If I may I would like to share a few thoughts based, in part, on a lifetime in trial work and getting to know how the systems of all of the related institutions really function. First, and I note my agreeement with the idea that she should be disciplined for her unethical, unprofessional and certainly injudicious behavior in spouting off all these political beliefs of hers which had absolutely nothing to do with the merits vel non of the case before her, none of that will ever, in this world or the next, happen. Second, the reason it will never happen, and please excuse me for stating the obvious, is that those who are theoretically charged with “Judging” her conduct are her close friends who also wear the black robe. Third, who will make the complaint? Not the side of the case which won the decision. A representative of the Judicial Council of the State of Colorado (or whatever its proper title is in that state)? Theoretically possible maybe in some states, but Colorado? The analogy of a snowball in hell comes to mind. Fourth, these remarks may not be the basis of any kind of complaint as they were clearly dicta, completely irrelevant to the merits of the case or any motion before her. As the incredibly popular song by Oliver Anthony “Rich Men North of Richmond” concludes:

    Wish I could just wake up and it not be true

    But it is, oh, it is.

     

    • #13
  14. BDB Inactive
    BDB
    @BDB

    Sideswiped?  Rear-ended!

    • #14
  15. kedavis Coolidge
    kedavis
    @kedavis

    Jim George (View Comment):

    Third, who will make the complaint? Not the side of the case which won the decision. A representative of the Judicial Council of the State of Colorado (or whatever its proper title is in that state)? Theoretically possible maybe in some states, but Colorado? The analogy of a snowball in hell comes to mind. Fourth, these remarks may not be the basis of any kind of complaint as they were clearly dicta, completely irrelevant to the merits of the case or any motion before her.

    Couldn’t even the winning side make a complaint against the judge for basically saying “I’d like to find you guilty and I think you are but I can’t?”

    It probably won’t happen, but it should, and judicial accountability has happened in other situations.  One of the most recent I’m aware of being some Family Court judges in West Virginia.

    It should happen a lot more often.

    I recommend following The Civil Rights Lawyer on YouTube.  He has the most detail on cases in West Virginia, including some of his own, since that’s where he’s based.  But he covers cases in other locations too.

     

    Here are the videos I found regarding the biggest Family Court issues.  I think I found them all, but he doesn’t use the same words in all the titles/descriptions so I may have missed some.  As you’ll see, these matters began at least 3 years ago.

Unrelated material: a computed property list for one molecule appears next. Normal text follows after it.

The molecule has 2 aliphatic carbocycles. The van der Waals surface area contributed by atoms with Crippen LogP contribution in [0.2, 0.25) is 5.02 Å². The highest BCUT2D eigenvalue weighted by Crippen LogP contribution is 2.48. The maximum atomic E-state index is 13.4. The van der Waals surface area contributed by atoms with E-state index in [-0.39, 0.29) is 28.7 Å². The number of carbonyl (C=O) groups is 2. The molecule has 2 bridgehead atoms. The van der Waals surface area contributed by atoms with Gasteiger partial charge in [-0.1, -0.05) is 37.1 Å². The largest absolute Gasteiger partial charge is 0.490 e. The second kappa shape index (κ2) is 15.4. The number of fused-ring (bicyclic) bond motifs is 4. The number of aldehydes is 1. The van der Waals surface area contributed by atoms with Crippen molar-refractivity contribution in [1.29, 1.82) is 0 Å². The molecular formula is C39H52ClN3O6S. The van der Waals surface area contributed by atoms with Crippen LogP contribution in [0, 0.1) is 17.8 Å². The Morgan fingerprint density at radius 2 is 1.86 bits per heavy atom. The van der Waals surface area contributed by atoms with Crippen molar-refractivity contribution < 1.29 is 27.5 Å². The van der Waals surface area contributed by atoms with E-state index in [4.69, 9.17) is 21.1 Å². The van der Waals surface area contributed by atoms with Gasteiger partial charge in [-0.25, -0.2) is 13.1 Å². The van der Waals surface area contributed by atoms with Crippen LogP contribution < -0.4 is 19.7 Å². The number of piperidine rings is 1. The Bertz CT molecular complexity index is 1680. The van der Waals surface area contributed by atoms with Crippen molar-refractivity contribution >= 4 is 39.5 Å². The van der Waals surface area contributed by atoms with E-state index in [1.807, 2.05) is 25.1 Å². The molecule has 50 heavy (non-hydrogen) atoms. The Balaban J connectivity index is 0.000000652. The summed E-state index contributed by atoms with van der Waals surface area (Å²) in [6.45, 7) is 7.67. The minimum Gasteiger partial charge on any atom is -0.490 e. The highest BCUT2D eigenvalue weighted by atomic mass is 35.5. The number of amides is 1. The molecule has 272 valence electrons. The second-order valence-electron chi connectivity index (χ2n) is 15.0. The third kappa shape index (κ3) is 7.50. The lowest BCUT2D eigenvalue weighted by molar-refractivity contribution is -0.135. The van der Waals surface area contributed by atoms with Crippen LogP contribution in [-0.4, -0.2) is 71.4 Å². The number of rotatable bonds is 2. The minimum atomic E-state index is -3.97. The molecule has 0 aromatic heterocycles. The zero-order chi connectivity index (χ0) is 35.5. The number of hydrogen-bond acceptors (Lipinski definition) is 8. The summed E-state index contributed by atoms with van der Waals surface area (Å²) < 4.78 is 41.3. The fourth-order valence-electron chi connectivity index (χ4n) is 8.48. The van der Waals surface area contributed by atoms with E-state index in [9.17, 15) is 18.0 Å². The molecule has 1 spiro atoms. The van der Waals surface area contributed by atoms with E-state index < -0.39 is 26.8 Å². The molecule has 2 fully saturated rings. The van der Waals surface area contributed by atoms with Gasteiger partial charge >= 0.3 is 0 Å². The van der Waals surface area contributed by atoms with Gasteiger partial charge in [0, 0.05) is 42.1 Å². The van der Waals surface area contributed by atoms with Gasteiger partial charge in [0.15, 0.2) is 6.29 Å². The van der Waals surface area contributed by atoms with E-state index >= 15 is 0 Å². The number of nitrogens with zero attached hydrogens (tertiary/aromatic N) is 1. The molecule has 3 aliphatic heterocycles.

I’m making them “clickable” rather than “embedded” because there’s so many.  These are in chronological order, oldest first.

    https://www.youtube.com/watch?v=_0IDL8ll2x4

    https://www.youtube.com/watch?v=V-2o0PVLQtk

    https://www.youtube.com/watch?v=r1iEzOcgLvg

    https://www.youtube.com/watch?v=wT2ljRsk2kQ

    https://www.youtube.com/watch?v=hcabh_aG7dg

    https://www.youtube.com/watch?v=FCCzz2KLoH8

    https://www.youtube.com/watch?v=pdaI9VyWR_o

    https://www.youtube.com/watch?v=J53Fc0IBazc

    https://www.youtube.com/watch?v=21lDKeygN_8

    https://www.youtube.com/watch?v=zmrLQOhTdgc

    https://www.youtube.com/watch?v=GVZFUiXkCEA

    https://www.youtube.com/watch?v=f9duAPB9SwI

    https://www.youtube.com/watch?v=JOGxOLokjj4

    https://www.youtube.com/watch?v=ozX2yBZiQoM

    https://www.youtube.com/watch?v=EyxkQXCr5tA

    https://www.youtube.com/watch?v=K7f6uevARno

     

    and finally, a compendium of WV judge antics:  (some of the Family Court stuff will be in there too, I think)

    https://www.youtube.com/watch?v=pDKvkrC8df4

     

    He’s also done some videos on problems with the West Virginia State Police, if you like I’ll gather those links but they seem to be easier to find on his channel.  He’s more consistent with titling those.

     

    I’ve found some other favorite videos on Junkyard News although he seems to have stopped posting new material since being “demonetized” (why create content that only YT gets paid for by ads?) and James Freeman.

    https://www.youtube.com/watch?v=gIcXPPi8yuc

    https://www.youtube.com/watch?v=EB0i2asMOBM

    • #15
  16. BDB Inactive
    BDB
    @BDB

    Wait a minute.  JG says this is in dicta.  Dicta are not findings.  The AP misrepresented the result.  Of course.

    • #16
  17. kedavis Coolidge
    kedavis
    @kedavis

    I found another video that I missed earlier, it follows

    https://www.youtube.com/watch?v=pdaI9VyWR_o

    in the original list, and I’ve added it there where it should go:

    https://www.youtube.com/watch?v=J53Fc0IBazc

    As I recall, the thing I found most disturbing about this installment was the bailiffs indicating they would do it again even knowing it was wrong/illegal.

    • #17